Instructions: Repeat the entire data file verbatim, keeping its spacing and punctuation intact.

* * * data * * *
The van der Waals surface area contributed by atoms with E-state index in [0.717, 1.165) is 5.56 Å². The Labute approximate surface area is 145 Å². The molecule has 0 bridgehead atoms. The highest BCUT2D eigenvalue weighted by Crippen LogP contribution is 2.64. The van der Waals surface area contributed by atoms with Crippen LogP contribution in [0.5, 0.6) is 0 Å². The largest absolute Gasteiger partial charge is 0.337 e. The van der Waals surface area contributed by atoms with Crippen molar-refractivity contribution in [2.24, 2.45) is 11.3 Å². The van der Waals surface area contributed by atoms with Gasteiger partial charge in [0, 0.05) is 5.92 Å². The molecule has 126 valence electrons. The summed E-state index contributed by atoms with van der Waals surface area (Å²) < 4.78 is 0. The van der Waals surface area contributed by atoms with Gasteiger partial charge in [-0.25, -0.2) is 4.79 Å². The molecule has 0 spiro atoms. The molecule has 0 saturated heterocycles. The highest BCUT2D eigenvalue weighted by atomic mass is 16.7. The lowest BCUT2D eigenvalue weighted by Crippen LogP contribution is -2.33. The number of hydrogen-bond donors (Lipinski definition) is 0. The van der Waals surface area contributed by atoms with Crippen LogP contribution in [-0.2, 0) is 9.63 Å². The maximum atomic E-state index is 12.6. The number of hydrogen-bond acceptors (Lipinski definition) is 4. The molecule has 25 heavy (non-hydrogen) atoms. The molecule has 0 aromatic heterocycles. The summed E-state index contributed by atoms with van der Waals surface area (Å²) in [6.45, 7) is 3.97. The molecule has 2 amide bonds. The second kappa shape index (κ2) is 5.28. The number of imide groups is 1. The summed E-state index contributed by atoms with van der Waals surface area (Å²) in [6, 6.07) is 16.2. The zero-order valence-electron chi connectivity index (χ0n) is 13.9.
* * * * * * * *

The van der Waals surface area contributed by atoms with E-state index in [0.717, 1.165) is 5.56 Å². The Labute approximate surface area is 145 Å². The molecule has 0 bridgehead atoms. The highest BCUT2D eigenvalue weighted by Crippen LogP contribution is 2.64. The van der Waals surface area contributed by atoms with Crippen LogP contribution in [0.5, 0.6) is 0 Å². The largest absolute Gasteiger partial charge is 0.337 e. The van der Waals surface area contributed by atoms with Crippen molar-refractivity contribution in [2.24, 2.45) is 11.3 Å². The van der Waals surface area contributed by atoms with Gasteiger partial charge in [0, 0.05) is 5.92 Å². The molecule has 126 valence electrons. The summed E-state index contributed by atoms with van der Waals surface area (Å²) < 4.78 is 0. The van der Waals surface area contributed by atoms with Gasteiger partial charge in [-0.25, -0.2) is 4.79 Å². The molecule has 0 spiro atoms. The molecule has 0 saturated heterocycles. The highest BCUT2D eigenvalue weighted by atomic mass is 16.7. The lowest BCUT2D eigenvalue weighted by Crippen LogP contribution is -2.33. The number of hydrogen-bond donors (Lipinski definition) is 0. The van der Waals surface area contributed by atoms with Crippen LogP contribution in [-0.2, 0) is 9.63 Å². The maximum atomic E-state index is 12.6. The number of hydrogen-bond acceptors (Lipinski definition) is 4. The molecule has 25 heavy (non-hydrogen) atoms. The molecule has 0 aromatic heterocycles. The summed E-state index contributed by atoms with van der Waals surface area (Å²) in [6.45, 7) is 3.97. The molecule has 2 amide bonds. The second kappa shape index (κ2) is 5.28. The number of imide groups is 1. The summed E-state index contributed by atoms with van der Waals surface area (Å²) in [6, 6.07) is 16.2. The zero-order valence-electron chi connectivity index (χ0n) is 13.9.